Monday, 24 December 2012

A Very Successful International Macaron Hunt.

If you happen to have read my last blog entry, you'll know that I recently made a trip to France and Belgium, two places that I have always wanted to visit. You may also like to know that I do indeed speak fluent French as I was raised in a French family and attended French Immersion for the entirety of my grade school education. It was convenient to be able to speak the language though I am certain that the excitement on my face every time I entered a bakery would have spoken clearly enough.

For two glorious weeks in November, we ate and drank our way through France, starting in the south and making our way north into Belgium. As glorious as that was, I will tell you that the trek through four airports and the long flight home would have been slightly less irritating if I had been able to fasten the button on my pants. But alas, I could not.

 As anticipated, we found macarons all over both countries. Some were creative and very pretty (the raspberry and Chantilly cream double-decker was delicious albeit quite hard to eat. I can't quite remember how I tackled it but I do remember walking down the street eating it and thinking that I must look very glamorous). Some were tres chic (though the picture doesn't show it very well, I am holding a white truffle macaron dusted in gold powder that I bought on a very chichi stretch of Champs Elysees. It was beautiful but sadly, it tasted terrible. So bad, in fact, that I tossed it in the trash despite the 5 euro price tag). Some were served alongside other sweets and a strong coffee for breakfast. Some were enormous (like the ones I found in Carcasonne) and others were done so perfectly that some strange, deep-down generous part of me felt the need to give one away to a man and woman from Chicago who had eaten very few perfect macarons. This perfection was found on one of the most perfect days of our trip. On our agenda that day was to wander aimlessly, which we did very thoroughly in a beautiful area of Paris called Monmartre, which felt quaint, authentic french and delightfully low on the tourist/tourist trap scale. We came a across the little macaron shop where the young lady working, a Paris native, was thrilled to talk to some Canadians and told us that she had lived in Toronto and was planning to move back as soon as possible. Nice touch.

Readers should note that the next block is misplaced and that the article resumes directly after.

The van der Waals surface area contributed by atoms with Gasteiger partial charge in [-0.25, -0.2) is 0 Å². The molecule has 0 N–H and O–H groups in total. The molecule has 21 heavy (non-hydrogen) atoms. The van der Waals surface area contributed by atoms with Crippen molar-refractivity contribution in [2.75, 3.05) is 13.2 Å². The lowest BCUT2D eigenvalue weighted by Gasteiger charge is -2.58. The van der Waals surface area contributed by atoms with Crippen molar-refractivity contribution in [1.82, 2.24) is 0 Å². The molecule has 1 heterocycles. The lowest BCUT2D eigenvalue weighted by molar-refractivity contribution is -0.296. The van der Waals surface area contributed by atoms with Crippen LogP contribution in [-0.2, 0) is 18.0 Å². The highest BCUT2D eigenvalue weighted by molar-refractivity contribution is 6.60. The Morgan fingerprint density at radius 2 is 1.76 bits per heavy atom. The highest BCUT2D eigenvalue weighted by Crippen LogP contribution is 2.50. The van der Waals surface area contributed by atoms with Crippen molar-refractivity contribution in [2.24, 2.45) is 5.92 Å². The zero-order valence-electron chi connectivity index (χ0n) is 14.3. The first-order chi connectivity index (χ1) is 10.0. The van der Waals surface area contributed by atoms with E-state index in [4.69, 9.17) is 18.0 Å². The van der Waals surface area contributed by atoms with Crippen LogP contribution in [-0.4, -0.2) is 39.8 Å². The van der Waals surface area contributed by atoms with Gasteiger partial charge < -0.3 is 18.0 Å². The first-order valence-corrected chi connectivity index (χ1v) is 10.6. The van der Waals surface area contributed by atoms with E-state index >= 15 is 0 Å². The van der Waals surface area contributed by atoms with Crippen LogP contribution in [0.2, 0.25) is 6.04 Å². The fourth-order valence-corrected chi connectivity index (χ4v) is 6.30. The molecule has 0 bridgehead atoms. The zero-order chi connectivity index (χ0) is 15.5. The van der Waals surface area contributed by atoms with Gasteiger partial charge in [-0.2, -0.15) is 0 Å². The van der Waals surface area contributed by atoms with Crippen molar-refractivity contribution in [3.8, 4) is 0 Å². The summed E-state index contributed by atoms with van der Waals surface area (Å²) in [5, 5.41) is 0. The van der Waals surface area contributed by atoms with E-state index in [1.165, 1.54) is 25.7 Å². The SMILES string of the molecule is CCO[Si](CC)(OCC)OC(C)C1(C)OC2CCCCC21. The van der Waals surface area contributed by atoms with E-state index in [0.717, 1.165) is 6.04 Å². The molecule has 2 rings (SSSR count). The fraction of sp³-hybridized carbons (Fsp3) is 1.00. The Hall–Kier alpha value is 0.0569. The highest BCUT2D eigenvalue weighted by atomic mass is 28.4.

Yes, it was a trip filled with eating some of the best pastries and breads I have ever sunken my greedy teeth into. For the record, we did do other things besides eat. I could easily bore you with all the pictures and details but told myself to stay focused since you, my readers, are interested in my baking, not my vacationing. So I'll wrap it up on a slightly somber note. 
Since returning home, inspired by my recent journey, I have made three batches of macarons. Of those three batches, I have thrown out a total of 9 pans full. I'm not entirely sure what the problem has been. My friend Laura, who's a professional baker, suggested that it might be the very cold, dry winter weather we have been experiencing this year. I think it may be that I have been using eggs that are too fresh and I have not let the whites age long enough. Whatever the problem, it has me thinking I should stick to eating them rather than making them since I was quite successful at that. Remember, my pants on the flight home were undone. Oh, yeah, I also broke a zipper on another pair while I was there. But I need to stay positive. I need to swing my leg (and pray I don't rip the crotch out of another pair of pants) back onto the horse and try again. Sigh.

First macarons! Late night on the street in Marseille.

Gold dusted.

Breakfast in Ghent, Belgium.
Breakfast in the metro in Paris.

A giant Pistachio macaron.

I would like them all.

A couple more crafty uses.

Best in France, I swear.

Time lapse between this picture and the one of me holding the same sleeve full: approximately 26 seconds.